At home, many parts of the Australian economy are themselves struggling, notably manufacturing, which is clearly contracting and shedding jobs in the process. We're not headed for a recession on current indicators, but Swan has a problem: the economy is slowing down, and that is going to crimp tax revenues at the very time the Government needs them to pick up. Swan himself recognises the issue, as he told Australian reporters gathered outside the ceremony in Washington where he received his prize as Euromoney magazine's Finance Minister of the Year award.
"We're determined to come back to surplus but I just make the observation that these events globally have an impact upon global growth, that has an impact upon domestic growth that has an impact on revenue collections and or course it makes it tougher to come back to surplus," said Swan.
"But I want to make it very clear we are determined to come back to surplus. That's what we've said we will do and we're determined to do."
But is that what he should do?
The Government's entire economic policy has been built around a rapid return to surplus next year, after the comparatively small deficits racked up in 2008-11 as the government spent up to keep the economy out of recession.
Of course, the economy did stay out of recession, largely thanks to the prompt and effective stimulus policy.
Ordinary Australians may not realise it, but compared to Europe and America, Australia is unusually blessed with high-quality economic policy-makers. Glenn Stevens at the Reserve Bank and Ken Henry at the Treasury made a huge contribution to our future prosperity with their sound advice to Swan during the crisis, but it was Swan and Kevin Rudd's determination to back this advice that enabled Australia to execute a textbook economic turnaround.
Let's just remind ourselves that our economy is still growing and that unemployment is just above 5 per cent. Despite some serious early job losses in the mining industry (giving the lie to the myth that Australia was saved by our mining industries — we weren't), prompt action by the Government kept consumer spending at reasonable levels and put spare capacity to work in the construction sector with a much-needed infrastructure boost to our nation's primary schools.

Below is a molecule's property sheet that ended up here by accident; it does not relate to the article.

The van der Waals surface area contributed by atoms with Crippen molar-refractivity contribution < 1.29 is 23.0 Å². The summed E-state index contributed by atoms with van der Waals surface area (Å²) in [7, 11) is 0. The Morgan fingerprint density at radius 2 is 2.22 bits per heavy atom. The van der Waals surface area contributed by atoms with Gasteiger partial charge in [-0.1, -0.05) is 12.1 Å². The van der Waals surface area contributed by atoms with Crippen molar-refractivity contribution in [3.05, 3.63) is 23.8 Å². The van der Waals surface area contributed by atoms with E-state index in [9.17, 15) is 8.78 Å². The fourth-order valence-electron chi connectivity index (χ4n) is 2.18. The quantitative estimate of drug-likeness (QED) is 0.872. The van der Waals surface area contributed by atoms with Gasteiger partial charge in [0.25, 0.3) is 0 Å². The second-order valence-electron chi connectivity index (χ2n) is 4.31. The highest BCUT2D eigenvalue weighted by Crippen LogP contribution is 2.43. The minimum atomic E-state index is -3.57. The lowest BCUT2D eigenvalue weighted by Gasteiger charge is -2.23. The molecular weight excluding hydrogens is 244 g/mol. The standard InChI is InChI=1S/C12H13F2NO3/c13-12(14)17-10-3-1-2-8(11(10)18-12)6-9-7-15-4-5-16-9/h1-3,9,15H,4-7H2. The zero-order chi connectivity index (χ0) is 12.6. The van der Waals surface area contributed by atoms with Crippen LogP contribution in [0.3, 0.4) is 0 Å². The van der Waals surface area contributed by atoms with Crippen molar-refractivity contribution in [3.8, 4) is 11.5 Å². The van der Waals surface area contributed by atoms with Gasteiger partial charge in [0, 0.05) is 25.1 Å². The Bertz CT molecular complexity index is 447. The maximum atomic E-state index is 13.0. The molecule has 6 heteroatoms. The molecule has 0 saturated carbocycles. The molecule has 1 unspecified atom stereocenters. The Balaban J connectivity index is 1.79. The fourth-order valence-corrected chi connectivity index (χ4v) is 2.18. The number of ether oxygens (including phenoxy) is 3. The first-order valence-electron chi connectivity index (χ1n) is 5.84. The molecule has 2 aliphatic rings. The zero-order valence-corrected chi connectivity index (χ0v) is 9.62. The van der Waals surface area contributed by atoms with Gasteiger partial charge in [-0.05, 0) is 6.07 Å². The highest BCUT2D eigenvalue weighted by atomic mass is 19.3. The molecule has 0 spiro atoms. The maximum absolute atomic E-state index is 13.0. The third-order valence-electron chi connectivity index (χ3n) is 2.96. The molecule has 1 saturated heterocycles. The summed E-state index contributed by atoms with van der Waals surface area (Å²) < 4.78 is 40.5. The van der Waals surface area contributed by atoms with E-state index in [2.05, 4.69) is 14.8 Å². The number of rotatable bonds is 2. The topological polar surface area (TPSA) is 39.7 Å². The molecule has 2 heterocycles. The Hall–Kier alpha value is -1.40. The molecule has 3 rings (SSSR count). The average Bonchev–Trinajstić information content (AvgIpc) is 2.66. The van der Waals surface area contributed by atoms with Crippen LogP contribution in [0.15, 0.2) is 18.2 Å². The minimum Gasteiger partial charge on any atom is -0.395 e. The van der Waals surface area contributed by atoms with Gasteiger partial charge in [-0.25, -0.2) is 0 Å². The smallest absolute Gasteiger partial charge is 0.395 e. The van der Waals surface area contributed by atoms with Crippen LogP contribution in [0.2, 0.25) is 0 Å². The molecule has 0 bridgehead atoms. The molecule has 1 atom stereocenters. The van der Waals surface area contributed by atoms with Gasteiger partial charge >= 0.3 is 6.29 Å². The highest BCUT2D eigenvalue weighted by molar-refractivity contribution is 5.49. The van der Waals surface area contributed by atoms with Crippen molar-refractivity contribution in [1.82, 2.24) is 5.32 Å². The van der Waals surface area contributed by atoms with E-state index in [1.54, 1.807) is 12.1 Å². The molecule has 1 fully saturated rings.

The hostility inside Australia towards Swan and the Government's manifestly successful stimulus package astounds foreign observers.
Euromoney's Eric Ellis has been chronicling the attacks on Swan in Australia with some amusement. "Surrounded by the consumer baubles that wealth brings, grumpy Australians don't seem to appreciate how good they've had it," he wrote this month — and it's hard to disagree.
Unfortunately for Labor, voters here seem to take a very different view of their own finances to the government's. Many Australian families groan under the weight of huge mortgages taken out to buy houses they can barely afford. But they simultaneously abhor the Australian Government's tiny budget deficit of $22 billion, or around 1.5 per cent of GDP. Australia's debt will peak at something under 8 per cent of our gross domestic product, a manageable burden in any sense of the word.
But, as with so many other issues, the Gillard Government has found itself out-maneuvered by a nimble Opposition prepared ruthlessly to attack Labor's supposedly profligate ways. Tony Abbott and Joe Hockey may struggle to make their own election costings add up, but that hasn't stopped them from repeatedly tearing at Labor's fiscal credibility with their ominous prediction that Labor will never return a surplus while in government. It doesn't help, either, that two of the Government's most prominent policies are taxes. As a result, many voters seem to have taken on board the message that Labor is a wasteful government and a poor manager of the economy.